Philippines not worried after US deferred aid package: Minister
Iran Press TV
Fri Dec 16, 2016 9:9AM
The Philippines says it could live with even less aid from the United States after Washington said it was halting a decision on a major aid package to Manila.
The US embassy in the Philippines said on Thursday that it had missed out on a second aid grant to Manila after it was "deeply troubled" by remarks made by President Rodrigo Duterte.
Duterte had said in a speech on Monday that as a former mayor, he would patrol on a motorcycle, hunting for criminals to kill. He said that he was "really looking for an encounter to be able to kill."
The US decision reflected "significant concerns around the rule of law and civil liberties in the Philippines," said Molly Koscina, a spokeswoman for the embassy.
She made the remarks after the Millennium Challenge Corporation (MCC), a US poverty reduction agency, said it had deferred this week a vote on a renewal of the development assistance package for the Philippines.
The MCC wrote on its website that for a country to receive funding, it "must demonstrate a commitment to just and democratic governance, investments in its people and economic freedom."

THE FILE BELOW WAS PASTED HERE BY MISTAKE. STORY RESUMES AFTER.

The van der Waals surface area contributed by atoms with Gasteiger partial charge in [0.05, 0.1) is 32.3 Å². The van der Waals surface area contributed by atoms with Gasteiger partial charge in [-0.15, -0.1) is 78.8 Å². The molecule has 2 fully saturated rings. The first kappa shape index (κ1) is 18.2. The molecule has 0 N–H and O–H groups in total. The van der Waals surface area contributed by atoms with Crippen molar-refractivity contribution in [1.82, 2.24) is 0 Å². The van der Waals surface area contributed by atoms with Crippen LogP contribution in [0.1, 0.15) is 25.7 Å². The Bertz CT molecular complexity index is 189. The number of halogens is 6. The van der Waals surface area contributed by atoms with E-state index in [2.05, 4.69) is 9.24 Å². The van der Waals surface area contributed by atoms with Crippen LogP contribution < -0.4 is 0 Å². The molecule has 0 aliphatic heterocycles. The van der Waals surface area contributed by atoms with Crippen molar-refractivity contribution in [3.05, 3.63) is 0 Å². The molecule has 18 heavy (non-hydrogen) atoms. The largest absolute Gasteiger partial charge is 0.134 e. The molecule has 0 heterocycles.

The Philippines Economic Planning Minister Ernesto Pernia, however, said his county was not worried about the decision.
"It's not going to be anything of significance," he said. "Given the amount of investments that many countries are interested in putting in, I would not lose sleep over that."
He said the Duterte government could tap other sources of financing in the region, including the China-led Asian Infrastructure Investment Bank (AIIB).
Duterte has pledged to increase infrastructure spending to help lift economic growth of more than 100 million in the country.
"The AIIB president was here the other day. He was trying to sell assistance," said Pernia, adding that the government would also talk to Japanese and Korean officials looking for projects to invest in.
In October, the Philippine president suggested severing ties with the US after the White House criticized Manila's war on drugs, which has so far killed more than 2,300 suspected drug sellers and users.
He also called on the US to withdraw its special forces troops from Philippines' Mindanao island, to where they dispatched in 2002 for what it called training and advising Philippine military units fighting local militants.
Duterte said he was looking forward to relations improving under president-elect Donald Trump with whom he spoke on the phone in early December. He said Trump had encouraged him for the drug war and wished him well.
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